Train travel is a great way to see Korea – you speed through tunnels cut into mountains, past ramshackle farm towns nestled in valleys. Going this fast the countryside becomes a series of flickering images – forest, mountain, town, bridge, tunnel – and the occasional grassy lumps of ancestral tombs resting on the hillsides. It was autumn and the leaves were turning red.
Chiaksan is overshadowed by its bigger mountain brethren in the province, Seoraksan and Odaesan, but Koreans will tell you the hiking is very difficult here. Mountains with ‘ak’ in the name are especially famed for strenous trails, they say. Though the smallest national park in Gangwon-do, the peaks are high and the slopes are steep.
I started at the entrance to Guryong-sa, a small Buddhist temple with a mysterious line of mossy, vase-like graves and carved dragon-heads on the bridge. The temple’s name means ‘nine dragons’ and while not particularly impressive for veteran temple spotters like me, it was a nice prelude for the approaching hike. Black towering peaks looked down upon the tiled roofs of the temple, waiting obscured and silent in the mist.
The first few kilometres were flat and the rain was light and cool. The paths were thick with fallen leaves just beginning to brown, but the trees overhead were still filled with the final raiment of autumn colour. White mist, grey rocks, brown paths, bursts of red and streaks of yellow. The path followed a stream filled with floating leaves. I was the only person in the midst of this perfect scene, and it was all such an easy, effortless walk. This is how Chiaksan charms unwary visitors, all the while concealing its sharp peaks like a dagger beneath this leafy, misty cloak. Well, on rainy days anyway.
The flat valley gave way abruptly as the mountain proper began, and from then on it was hours of constant upward hiking. The wooden stairs led to a line of smaller peaks, connected by a narrow path across the mountain tops. The trail was hardly two metres across in parts, with a steep fall on either side. The mist drew thicker and thicker around the mountain as the trail rose higher and higher. Soon the mountain was nothing more than a brown path swathed in grey cloud, groves of thin trees sticking out of the mist, clinging to the mountain slopes.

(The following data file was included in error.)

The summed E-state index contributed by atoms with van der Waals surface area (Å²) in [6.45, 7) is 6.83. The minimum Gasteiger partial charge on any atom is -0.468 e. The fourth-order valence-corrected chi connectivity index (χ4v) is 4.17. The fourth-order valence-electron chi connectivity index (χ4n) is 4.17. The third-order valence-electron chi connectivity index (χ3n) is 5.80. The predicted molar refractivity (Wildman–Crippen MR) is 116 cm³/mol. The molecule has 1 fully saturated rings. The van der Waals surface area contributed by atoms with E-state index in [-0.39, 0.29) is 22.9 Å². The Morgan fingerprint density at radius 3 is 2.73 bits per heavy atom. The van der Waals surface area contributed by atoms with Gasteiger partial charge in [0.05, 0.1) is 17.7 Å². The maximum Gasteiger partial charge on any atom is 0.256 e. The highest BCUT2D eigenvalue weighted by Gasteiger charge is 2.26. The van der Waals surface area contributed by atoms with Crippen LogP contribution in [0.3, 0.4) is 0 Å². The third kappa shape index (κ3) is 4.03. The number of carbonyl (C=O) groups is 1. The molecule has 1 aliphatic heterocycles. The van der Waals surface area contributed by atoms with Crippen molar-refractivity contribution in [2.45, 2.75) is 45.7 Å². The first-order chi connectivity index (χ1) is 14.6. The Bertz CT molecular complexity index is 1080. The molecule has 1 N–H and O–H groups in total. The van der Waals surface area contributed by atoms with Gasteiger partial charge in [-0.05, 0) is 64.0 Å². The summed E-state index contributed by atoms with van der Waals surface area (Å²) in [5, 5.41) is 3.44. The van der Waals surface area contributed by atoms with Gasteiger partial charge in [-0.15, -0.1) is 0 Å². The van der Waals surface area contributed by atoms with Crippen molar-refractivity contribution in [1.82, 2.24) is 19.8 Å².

At the top of Chiaksan, the mist was so thick you could hardly see thirty metres in any direction. The highest of Chiaksan’s peaks – Birobong – is 1288 metres high, and while it was a shame the view was obscured, Korean mountains are often clouded with haze anyway. Far better this foggy, impenetrable mist, where the hikers were rain-jacketed silhouettes on an island of rock, lost in an endless ghostly sea.
As expected, a group of ajosshi hikers had broken out the makgeolli and fruit, and were pouring out paper cups full of Korea’s favoured hiking drink. They offered me some – in between taking photos of themselves on the peak – and I tried to explain in broken Konglish that while I loved the gentle cloudy beverage, alcohol and hiking are an obviously stupid combination and it was a long walk down.
And it was a long, hard walk. The mountain was mistier and spookier than ever on the way down – I was completely alone in the ghostly shrouds with nothing but a scrap of autumn woods to stand on. It could have been the haunted realm of some Victorian Gothic novel, and if a headless horseman or the hound of the Baskervilles had bounded past, I would have been the one breaking the mood.